The new company slogan, “seriously northern,” placed below the name in cool blue shades, strengthens this connection to the northern territories. The large letters of the slogan harmoniously combine with the blue border around each image, enhancing the brand’s sense of unity and coherence.

This positioning ensures a harmonious and coherent perception of the brand. However, it leads to a significant drawback: elements directly associated with aviation have almost disappeared from the emblem. Only the silhouette of the northern lights, reminiscent of a bird in its curves, remains the sole link to air transportation. This may make immediate recognition of the company as an airline challenging, especially for new customers who may not be familiar with its history and roots.

2019 – today

Canadian North Logo

The Canadian North Airline logo features a gray figure of an Inuit, an indigenous person from remote regions of North America, which gives the emblem its uniqueness. The figure is abstract, his arms wide as if embracing the vastness around him. To the right of the figure is the name of the airline. The text is smooth and slightly italicized. Geometric glyphs are carved from ice but colored red, which gives the emblem a lively energy. The top line is typed in uppercase font, and below is text in a thinner lowercase font.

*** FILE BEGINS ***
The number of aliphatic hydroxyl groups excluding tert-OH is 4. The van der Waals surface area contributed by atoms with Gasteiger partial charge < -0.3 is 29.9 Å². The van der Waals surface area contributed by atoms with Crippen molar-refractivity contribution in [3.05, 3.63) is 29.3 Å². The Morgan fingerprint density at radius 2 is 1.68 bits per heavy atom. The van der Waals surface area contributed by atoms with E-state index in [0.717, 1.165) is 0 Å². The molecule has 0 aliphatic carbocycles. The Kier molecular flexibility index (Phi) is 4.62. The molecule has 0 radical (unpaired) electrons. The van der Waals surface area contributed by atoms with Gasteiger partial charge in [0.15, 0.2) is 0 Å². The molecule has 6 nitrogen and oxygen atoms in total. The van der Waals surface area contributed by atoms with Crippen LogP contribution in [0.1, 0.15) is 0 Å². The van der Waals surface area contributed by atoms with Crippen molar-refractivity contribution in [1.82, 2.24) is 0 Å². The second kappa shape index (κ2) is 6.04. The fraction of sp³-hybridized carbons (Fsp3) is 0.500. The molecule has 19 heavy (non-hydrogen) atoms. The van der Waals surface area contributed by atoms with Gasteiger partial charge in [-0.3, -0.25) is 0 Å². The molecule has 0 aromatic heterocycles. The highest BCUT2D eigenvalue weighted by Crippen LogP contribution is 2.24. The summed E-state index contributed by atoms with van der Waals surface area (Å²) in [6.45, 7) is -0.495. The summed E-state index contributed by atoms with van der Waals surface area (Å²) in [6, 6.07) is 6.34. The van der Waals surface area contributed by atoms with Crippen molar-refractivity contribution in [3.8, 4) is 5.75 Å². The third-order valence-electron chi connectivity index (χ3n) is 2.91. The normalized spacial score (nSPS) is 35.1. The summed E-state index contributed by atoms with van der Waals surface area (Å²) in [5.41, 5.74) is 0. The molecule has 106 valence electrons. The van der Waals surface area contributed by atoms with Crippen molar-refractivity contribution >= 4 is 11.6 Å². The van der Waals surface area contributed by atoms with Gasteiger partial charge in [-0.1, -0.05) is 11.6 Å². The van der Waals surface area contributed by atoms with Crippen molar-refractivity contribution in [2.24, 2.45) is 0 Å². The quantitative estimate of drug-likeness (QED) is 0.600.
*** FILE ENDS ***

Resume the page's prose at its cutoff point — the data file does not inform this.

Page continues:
Using the Inuit figure uniquely positions the airline, perhaps reflecting its focus on serving remote and northern regions. The choice of red for the glyphs adds vibrancy and dynamism, contrasting with the gray. Combining uppercase and lowercase fonts gives the impression of authority and accessibility.